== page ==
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Beta Vitality: Transform groups from being strictly business to… opportunities to share!


At our last Beta Vitality meeting we watched a short video featuring Rev. Curtis Brown who works in the Conference office.  The topic, the module we were discussing, was small groups and he told a story of a Board of Trustees.  The Board could not find anyone to be chair (imagine that!) so they went directly to a younger, newer member of the church who they believed was a good person for the job – he also seemed to be a good fix it guy and God knows that’s what’s important!  The young man’s experience of the Church came primarily through Disciple Bible Study – he had never been on a committee in the church.  So when they had their first meeting with him in charge he started the meeting as he had experienced in Bible Study – he asked members to share about their lives and faith.  For a group of mostly men, often older who usually go right into talking about dirty carpets and fixing toilets this was a shock!  By the end of the story the Board of Trustees became a close knit, prayerful and even mission minded group.  At the end of the video Rev. Brown offered the challenge that we should to go any and every group in the church (even Trustees and Finance) expecting to meet God.

Usually when we think of a “small group ministry” it is about the creation of new small groups – a new program.  But the trend these days is not toward programming but relationships.  The problem with creating more small groups is that people in a smaller church (and most churches in our Annual Church are smaller) are already involved in the church…. Time doesn’t allow for more commitment.  (Disciple Bible Study requires meeting for about 35 weeks for 90 minutes and there is a lot of “home work.”)  Instead of creating more groups, said Curtis Brown, we need to transform the groups we have from being strictly business to… opportunities to share our faith and meet God.  Committees, choir, Bell Choir, Band, classes, UMW, the Men’s group, Youth and so on, all are potential opportunities to grow in our faith together.  For years now at the beginning of Church Council instead of a simple devotion, a reading from Upper Room, we have asked some sort of question about the lives of each other.  Sometimes they are pretty mundane questions – what was your favorite Valentine’s Day?  Other times they are more spiritually probing:  How do you feel about the silence in worship and is silence a means of grace for you?  In the process, over time we have grown closer.  When that happens, and we know each other more as persons, the spirit changes – it can’t be just business.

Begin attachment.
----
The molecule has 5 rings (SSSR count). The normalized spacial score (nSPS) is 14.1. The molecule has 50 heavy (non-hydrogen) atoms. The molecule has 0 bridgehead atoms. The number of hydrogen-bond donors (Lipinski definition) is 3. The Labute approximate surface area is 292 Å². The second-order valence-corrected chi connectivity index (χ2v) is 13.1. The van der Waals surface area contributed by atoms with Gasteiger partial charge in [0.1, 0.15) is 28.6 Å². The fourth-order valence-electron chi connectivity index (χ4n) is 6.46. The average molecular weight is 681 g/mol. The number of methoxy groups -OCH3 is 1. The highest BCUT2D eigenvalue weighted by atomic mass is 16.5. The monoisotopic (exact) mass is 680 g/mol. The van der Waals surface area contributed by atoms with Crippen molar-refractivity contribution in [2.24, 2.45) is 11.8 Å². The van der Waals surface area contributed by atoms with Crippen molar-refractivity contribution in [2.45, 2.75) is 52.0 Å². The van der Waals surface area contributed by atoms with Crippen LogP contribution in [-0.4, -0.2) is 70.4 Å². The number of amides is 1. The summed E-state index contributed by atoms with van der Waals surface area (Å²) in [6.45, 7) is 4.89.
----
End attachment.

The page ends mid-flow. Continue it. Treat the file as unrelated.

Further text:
I remember once in a class after some good sharing saying to them that rather than the book we are studying, or the Bible, that they are the primary text.  After than it became the theme of the class.  Our experience, our lives, our stories are the first text.  There is a wealth of spiritual subject matter in the lives of people; I believe that it isn’t programs that move churches, it’s relationships.  The more we can nurture relationships in the groups we have; the more we create spaces for people to share them more vital we will become as a church.

There is not confirmation for youth this spring so we are going to offer it to adults on Sunday evenings.  At first glance this can sound like indoctrination but it isn’t, just ask the youth who’ve been confirmed.  In it too the first text are the participants.  How do WE see God?  What is OUR image of Jesus?  Why are we United Methodists?  It will be a great small group.

Pastor Jim

Pastor Jim


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